Amazingly, two centuries later, systems such as Promedas now use Bayesian inference to achieve decision support. It’s ideal for an application such as medicine where we have plenty of evidence that certain symptoms tend to be observed for specific illnesses.
Promedas is the result of many years of development by researchers such as Wim Wiegerinck, led by Martijn Leisink and Bert Kappen of Radboud University Nijmegen in the Netherlands. It now contains Bayesian inference rules that cover a huge area of the medical domain. The Bayesian approach offers a major advantage. In the words of Martijn Leisink: “The clear advantage of the probabilistic representation is the natural way that different diseases or findings influence each other. If one finding leads to two different diagnoses these are difficult to merge in a rule based system. At least one additional rule is necessary. In the probabilistic setting, making use of the basic probabilistic rules, it is immediately clear how to combine evidence and variables.”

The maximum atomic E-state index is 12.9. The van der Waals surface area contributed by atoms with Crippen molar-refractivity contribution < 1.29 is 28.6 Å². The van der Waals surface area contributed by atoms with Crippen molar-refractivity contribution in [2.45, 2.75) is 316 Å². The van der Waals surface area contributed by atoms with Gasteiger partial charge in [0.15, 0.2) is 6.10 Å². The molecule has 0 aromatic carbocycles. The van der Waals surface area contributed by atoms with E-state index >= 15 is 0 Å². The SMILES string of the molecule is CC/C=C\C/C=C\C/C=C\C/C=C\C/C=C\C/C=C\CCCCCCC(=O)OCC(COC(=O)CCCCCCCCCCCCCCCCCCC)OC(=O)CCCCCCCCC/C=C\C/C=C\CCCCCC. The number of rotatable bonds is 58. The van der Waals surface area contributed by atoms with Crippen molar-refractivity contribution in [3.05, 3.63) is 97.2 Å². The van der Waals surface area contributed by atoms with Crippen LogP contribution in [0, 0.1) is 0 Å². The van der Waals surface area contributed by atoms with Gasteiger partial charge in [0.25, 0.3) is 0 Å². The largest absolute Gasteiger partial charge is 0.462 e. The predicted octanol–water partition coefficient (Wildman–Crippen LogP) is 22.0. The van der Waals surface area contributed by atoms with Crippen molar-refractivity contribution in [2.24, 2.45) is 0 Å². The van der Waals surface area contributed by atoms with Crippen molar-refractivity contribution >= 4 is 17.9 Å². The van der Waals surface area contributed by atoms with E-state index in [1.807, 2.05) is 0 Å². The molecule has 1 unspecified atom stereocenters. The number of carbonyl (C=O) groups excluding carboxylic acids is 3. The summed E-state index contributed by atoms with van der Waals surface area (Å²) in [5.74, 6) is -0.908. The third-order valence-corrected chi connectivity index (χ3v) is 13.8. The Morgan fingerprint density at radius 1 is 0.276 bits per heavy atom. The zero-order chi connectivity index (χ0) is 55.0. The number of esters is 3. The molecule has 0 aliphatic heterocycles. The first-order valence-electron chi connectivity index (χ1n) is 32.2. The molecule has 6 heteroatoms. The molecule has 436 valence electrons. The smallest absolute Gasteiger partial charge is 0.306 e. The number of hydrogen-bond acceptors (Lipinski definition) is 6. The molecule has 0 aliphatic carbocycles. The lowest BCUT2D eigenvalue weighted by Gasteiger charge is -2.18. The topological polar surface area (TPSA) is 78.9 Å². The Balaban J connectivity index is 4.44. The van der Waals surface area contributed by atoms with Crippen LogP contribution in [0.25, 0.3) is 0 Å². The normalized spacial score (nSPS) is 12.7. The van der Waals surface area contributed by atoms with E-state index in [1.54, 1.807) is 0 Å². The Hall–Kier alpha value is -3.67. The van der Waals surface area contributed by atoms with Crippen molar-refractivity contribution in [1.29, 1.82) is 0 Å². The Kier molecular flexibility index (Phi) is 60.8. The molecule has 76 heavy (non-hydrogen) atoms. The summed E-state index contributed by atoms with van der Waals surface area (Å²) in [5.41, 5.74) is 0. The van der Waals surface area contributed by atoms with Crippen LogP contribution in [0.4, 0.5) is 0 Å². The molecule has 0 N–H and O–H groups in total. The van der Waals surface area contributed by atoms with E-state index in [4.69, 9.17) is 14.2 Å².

The success of Promedas relies on its careful structuring of the dependencies (which findings imply which diseases). It organises its information as a tree in a three-layered noisy “OR” model. The layers of the tree correspond to risk factors such as occupation or drug use, possible diseases and the tests and symptoms. Each node in the network (either a risk factor, disease or test result) is linked according to specific probabilities of cause and effects, with some risk factors likely to cause some diseases, and some diseases likely to cause some symptoms and results of tests. By representing each node as a “noisy OR” Promedas simplifies and speeds up the inference process, making the assumption that each cause can behave independently but multiple causes combine to make outcomes more probable. With a given model and data about the risk factors and test results, the probabilities of different diseases can then be inferred.